Thank You
Tali

Fu-Kwun Hwang

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Re: Molecular Model for an Ideal Gas
« Reply #10 on: July 10, 2007, 06:20:03 am »
Sorry for the late reply. I was in Greece for Computer Based Learning in Science (CBLIS2007) international conference. when you post the message.
I just came back to Taiwan yesterday afternoon 

In real world, you will find 3*1019 particles in one cubic center meter volume.
There is no way the simulation can simulate so many particles.
So the unit in the simulation is a relative scale.

jshearman

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Re: Molecular Model for an Ideal Gas
« Reply #11 on: February 16, 2008, 10:04:22 am »
This is a fantastic simulation! My high-school students in Hong Kong LOVE it for its mad behaviour when you change the parameters violently and I love it because it makes the relationship of kinetic theory to the Gas Laws so clear.

Would it be difficult to modify it so that one can control the volume also and, preferably, have a temperature control rather than a velocity control? This would make it more accessible to the students. Ideally, I would like four controls corresponding to p, V, n and T with radio buttons to select which one is going to be controlled by the student and which one is allowed to vary as a result of that change.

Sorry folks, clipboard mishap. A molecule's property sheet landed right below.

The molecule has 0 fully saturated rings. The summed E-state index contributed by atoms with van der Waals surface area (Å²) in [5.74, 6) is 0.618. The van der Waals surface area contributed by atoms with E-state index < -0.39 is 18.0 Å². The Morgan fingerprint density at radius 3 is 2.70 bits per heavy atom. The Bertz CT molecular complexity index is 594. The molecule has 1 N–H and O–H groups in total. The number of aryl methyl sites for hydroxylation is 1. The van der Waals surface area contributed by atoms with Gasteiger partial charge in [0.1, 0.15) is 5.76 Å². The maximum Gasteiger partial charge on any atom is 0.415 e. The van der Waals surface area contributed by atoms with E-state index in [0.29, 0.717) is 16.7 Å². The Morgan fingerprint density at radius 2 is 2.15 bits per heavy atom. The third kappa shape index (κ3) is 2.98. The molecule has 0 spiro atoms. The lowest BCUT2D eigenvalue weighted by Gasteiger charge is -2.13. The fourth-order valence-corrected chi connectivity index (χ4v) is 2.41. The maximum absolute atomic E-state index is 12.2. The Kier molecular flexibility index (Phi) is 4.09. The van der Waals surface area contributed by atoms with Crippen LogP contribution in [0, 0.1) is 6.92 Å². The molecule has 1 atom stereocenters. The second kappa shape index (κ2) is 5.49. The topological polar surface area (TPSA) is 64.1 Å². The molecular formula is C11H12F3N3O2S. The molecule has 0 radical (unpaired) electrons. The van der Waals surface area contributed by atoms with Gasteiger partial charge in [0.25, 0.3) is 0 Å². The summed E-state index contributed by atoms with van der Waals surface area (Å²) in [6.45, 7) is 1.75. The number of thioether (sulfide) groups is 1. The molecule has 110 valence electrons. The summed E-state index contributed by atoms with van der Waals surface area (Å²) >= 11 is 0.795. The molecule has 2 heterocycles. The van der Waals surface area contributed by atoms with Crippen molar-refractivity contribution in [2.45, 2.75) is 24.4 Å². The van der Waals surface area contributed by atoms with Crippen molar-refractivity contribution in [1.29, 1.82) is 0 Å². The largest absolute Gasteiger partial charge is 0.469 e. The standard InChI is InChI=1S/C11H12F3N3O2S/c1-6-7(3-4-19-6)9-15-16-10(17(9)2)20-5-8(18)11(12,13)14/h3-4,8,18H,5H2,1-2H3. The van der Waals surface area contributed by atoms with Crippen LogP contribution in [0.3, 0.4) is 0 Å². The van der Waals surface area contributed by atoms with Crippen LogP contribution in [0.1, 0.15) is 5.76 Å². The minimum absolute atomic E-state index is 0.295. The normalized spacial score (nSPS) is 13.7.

Fu-Kwun Hwang

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Re: Molecular Model for an Ideal Gas
« Reply #12 on: February 16, 2008, 01:32:35 pm »
Actually, you can change the volume for the above applet.
Just drag near the right edge and move it left/right.

However, I have created another applet due to your request.
I hope the following is what you ask for. Please let me know if you still want more.
User can change Pressure(P), Velocity(v), Temperature (T), number of particle (N) and width of the system.
However, I did not add Volume as an adjustable parameter, because we are simulated an equilibrium state.
The volume of the system is not determined by the gas system itself. And I think we should teach student about this.
(Otherwise, we need to decide which one should be fixed (P or T) when volume is changed).


The applet has been modified to include fixed volume option. 2009/01/19
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lookang

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Re: Molecular Model for an Ideal Gas
« Reply #13 on: April 11, 2008, 03:33:37 pm »
Hi Prof

The new applet looks like made using EJS, chance to share to source code xml ? ;D

Fu-Kwun Hwang

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Re: Molecular Model for an Ideal Gas
« Reply #14 on: April 12, 2008, 01:28:26 am »
It is available now.